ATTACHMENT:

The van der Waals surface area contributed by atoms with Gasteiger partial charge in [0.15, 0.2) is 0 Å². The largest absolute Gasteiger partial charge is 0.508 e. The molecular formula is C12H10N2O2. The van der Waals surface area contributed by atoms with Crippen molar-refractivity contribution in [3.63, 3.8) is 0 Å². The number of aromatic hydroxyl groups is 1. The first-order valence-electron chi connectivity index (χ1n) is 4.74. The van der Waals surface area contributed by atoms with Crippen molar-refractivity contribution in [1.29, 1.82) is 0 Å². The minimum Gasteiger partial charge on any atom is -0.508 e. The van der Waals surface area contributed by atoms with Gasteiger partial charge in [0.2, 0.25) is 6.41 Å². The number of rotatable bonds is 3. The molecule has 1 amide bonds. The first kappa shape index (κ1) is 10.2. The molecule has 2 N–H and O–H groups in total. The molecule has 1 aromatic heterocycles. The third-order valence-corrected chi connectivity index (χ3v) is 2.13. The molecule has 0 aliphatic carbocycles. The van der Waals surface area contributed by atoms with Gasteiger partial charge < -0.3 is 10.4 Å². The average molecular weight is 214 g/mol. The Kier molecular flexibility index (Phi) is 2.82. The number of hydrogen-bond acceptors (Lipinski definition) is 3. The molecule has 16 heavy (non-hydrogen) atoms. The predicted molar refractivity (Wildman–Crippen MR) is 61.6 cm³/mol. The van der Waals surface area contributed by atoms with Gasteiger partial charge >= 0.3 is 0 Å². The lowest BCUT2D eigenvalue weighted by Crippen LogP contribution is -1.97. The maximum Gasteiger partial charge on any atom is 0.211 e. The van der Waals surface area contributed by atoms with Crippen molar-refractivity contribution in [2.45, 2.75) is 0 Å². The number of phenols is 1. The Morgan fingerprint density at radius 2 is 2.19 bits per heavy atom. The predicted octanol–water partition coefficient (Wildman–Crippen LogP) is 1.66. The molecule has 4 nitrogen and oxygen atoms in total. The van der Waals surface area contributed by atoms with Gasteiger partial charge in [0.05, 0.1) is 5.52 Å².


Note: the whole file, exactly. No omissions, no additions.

The van der Waals surface area contributed by atoms with Gasteiger partial charge in [0.15, 0.2) is 0 Å². The largest absolute Gasteiger partial charge is 0.508 e. The molecular formula is C12H10N2O2. The van der Waals surface area contributed by atoms with Crippen molar-refractivity contribution in [3.63, 3.8) is 0 Å². The number of aromatic hydroxyl groups is 1. The first-order valence-electron chi connectivity index (χ1n) is 4.74. The van der Waals surface area contributed by atoms with Crippen molar-refractivity contribution in [1.29, 1.82) is 0 Å². The minimum Gasteiger partial charge on any atom is -0.508 e. The van der Waals surface area contributed by atoms with Gasteiger partial charge in [0.2, 0.25) is 6.41 Å². The number of rotatable bonds is 3. The molecule has 1 amide bonds. The first kappa shape index (κ1) is 10.2. The molecule has 2 N–H and O–H groups in total. The molecule has 1 aromatic heterocycles. The third-order valence-corrected chi connectivity index (χ3v) is 2.13. The molecule has 0 aliphatic carbocycles. The van der Waals surface area contributed by atoms with Gasteiger partial charge < -0.3 is 10.4 Å². The average molecular weight is 214 g/mol. The Kier molecular flexibility index (Phi) is 2.82. The number of hydrogen-bond acceptors (Lipinski definition) is 3. The molecule has 16 heavy (non-hydrogen) atoms. The predicted molar refractivity (Wildman–Crippen MR) is 61.6 cm³/mol. The van der Waals surface area contributed by atoms with Gasteiger partial charge >= 0.3 is 0 Å². The lowest BCUT2D eigenvalue weighted by Crippen LogP contribution is -1.97. The maximum Gasteiger partial charge on any atom is 0.211 e. The van der Waals surface area contributed by atoms with Crippen molar-refractivity contribution in [2.45, 2.75) is 0 Å². The number of phenols is 1. The Morgan fingerprint density at radius 2 is 2.19 bits per heavy atom. The predicted octanol–water partition coefficient (Wildman–Crippen LogP) is 1.66. The molecule has 4 nitrogen and oxygen atoms in total. The van der Waals surface area contributed by atoms with Gasteiger partial charge in [0.05, 0.1) is 5.52 Å².